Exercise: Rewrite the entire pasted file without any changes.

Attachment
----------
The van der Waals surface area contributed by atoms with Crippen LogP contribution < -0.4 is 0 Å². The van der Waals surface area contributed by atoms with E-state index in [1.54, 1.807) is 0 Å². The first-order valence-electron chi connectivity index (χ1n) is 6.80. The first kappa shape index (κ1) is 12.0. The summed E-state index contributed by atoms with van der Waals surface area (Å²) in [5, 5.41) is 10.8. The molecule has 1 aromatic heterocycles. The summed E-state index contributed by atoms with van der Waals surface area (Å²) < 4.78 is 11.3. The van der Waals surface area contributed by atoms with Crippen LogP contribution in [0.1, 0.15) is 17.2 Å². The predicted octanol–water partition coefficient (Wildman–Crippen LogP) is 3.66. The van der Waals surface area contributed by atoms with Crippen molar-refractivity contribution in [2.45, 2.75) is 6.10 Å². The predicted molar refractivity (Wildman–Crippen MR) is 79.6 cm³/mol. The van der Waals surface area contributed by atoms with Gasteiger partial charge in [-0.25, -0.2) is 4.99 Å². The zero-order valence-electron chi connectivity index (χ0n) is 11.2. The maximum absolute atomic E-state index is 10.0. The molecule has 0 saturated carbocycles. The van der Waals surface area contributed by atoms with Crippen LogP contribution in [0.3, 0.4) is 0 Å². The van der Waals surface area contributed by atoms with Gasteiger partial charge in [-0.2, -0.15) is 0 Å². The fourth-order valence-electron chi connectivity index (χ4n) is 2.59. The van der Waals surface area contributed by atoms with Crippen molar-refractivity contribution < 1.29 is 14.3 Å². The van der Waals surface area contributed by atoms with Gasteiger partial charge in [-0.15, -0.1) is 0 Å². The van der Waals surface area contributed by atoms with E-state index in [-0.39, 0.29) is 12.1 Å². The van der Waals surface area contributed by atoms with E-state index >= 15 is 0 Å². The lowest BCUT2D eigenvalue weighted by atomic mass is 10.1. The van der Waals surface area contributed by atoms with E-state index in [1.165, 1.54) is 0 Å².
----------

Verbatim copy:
The van der Waals surface area contributed by atoms with Crippen LogP contribution < -0.4 is 0 Å². The van der Waals surface area contributed by atoms with E-state index in [1.54, 1.807) is 0 Å². The first-order valence-electron chi connectivity index (χ1n) is 6.80. The first kappa shape index (κ1) is 12.0. The summed E-state index contributed by atoms with van der Waals surface area (Å²) in [5, 5.41) is 10.8. The molecule has 1 aromatic heterocycles. The summed E-state index contributed by atoms with van der Waals surface area (Å²) < 4.78 is 11.3. The van der Waals surface area contributed by atoms with Crippen LogP contribution in [0.1, 0.15) is 17.2 Å². The predicted octanol–water partition coefficient (Wildman–Crippen LogP) is 3.66. The van der Waals surface area contributed by atoms with Crippen molar-refractivity contribution in [2.45, 2.75) is 6.10 Å². The predicted molar refractivity (Wildman–Crippen MR) is 79.6 cm³/mol. The van der Waals surface area contributed by atoms with Gasteiger partial charge in [-0.25, -0.2) is 4.99 Å². The zero-order valence-electron chi connectivity index (χ0n) is 11.2. The maximum absolute atomic E-state index is 10.0. The molecule has 0 saturated carbocycles. The van der Waals surface area contributed by atoms with Crippen LogP contribution in [0.3, 0.4) is 0 Å². The van der Waals surface area contributed by atoms with Gasteiger partial charge in [-0.2, -0.15) is 0 Å². The fourth-order valence-electron chi connectivity index (χ4n) is 2.59. The van der Waals surface area contributed by atoms with Crippen molar-refractivity contribution < 1.29 is 14.3 Å². The van der Waals surface area contributed by atoms with Gasteiger partial charge in [-0.15, -0.1) is 0 Å². The van der Waals surface area contributed by atoms with E-state index in [-0.39, 0.29) is 12.1 Å². The van der Waals surface area contributed by atoms with E-state index >= 15 is 0 Å². The lowest BCUT2D eigenvalue weighted by atomic mass is 10.1. The van der Waals surface area contributed by atoms with E-state index in [1.165, 1.54) is 0 Å².